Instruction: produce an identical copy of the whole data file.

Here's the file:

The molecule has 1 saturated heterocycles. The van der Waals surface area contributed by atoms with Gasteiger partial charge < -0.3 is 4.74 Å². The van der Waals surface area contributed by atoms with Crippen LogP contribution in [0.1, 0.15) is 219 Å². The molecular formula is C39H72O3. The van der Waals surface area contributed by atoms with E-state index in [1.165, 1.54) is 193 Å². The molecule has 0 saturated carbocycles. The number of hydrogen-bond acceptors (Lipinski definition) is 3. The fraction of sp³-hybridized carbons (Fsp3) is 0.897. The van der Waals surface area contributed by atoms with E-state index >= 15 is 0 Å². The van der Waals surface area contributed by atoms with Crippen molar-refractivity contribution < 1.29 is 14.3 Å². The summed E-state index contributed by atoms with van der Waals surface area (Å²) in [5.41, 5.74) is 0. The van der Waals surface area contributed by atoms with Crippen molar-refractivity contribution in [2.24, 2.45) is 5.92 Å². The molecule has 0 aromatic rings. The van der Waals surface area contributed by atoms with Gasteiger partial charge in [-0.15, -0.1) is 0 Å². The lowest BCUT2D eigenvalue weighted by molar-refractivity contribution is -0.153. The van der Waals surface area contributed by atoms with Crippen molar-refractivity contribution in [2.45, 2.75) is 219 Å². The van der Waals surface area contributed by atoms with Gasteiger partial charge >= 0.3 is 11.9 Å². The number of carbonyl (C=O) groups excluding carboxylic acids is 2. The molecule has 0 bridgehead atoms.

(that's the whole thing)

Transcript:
The molecule has 1 saturated heterocycles. The van der Waals surface area contributed by atoms with Gasteiger partial charge < -0.3 is 4.74 Å². The van der Waals surface area contributed by atoms with Crippen LogP contribution in [0.1, 0.15) is 219 Å². The molecular formula is C39H72O3. The van der Waals surface area contributed by atoms with E-state index in [1.165, 1.54) is 193 Å². The molecule has 0 saturated carbocycles. The number of hydrogen-bond acceptors (Lipinski definition) is 3. The fraction of sp³-hybridized carbons (Fsp3) is 0.897. The van der Waals surface area contributed by atoms with E-state index >= 15 is 0 Å². The van der Waals surface area contributed by atoms with Crippen molar-refractivity contribution < 1.29 is 14.3 Å². The summed E-state index contributed by atoms with van der Waals surface area (Å²) in [5.41, 5.74) is 0. The van der Waals surface area contributed by atoms with Crippen molar-refractivity contribution in [2.24, 2.45) is 5.92 Å². The molecule has 0 aromatic rings. The van der Waals surface area contributed by atoms with Gasteiger partial charge in [-0.15, -0.1) is 0 Å². The lowest BCUT2D eigenvalue weighted by molar-refractivity contribution is -0.153. The van der Waals surface area contributed by atoms with Crippen molar-refractivity contribution in [2.45, 2.75) is 219 Å². The van der Waals surface area contributed by atoms with Gasteiger partial charge >= 0.3 is 11.9 Å². The number of carbonyl (C=O) groups excluding carboxylic acids is 2. The molecule has 0 bridgehead atoms.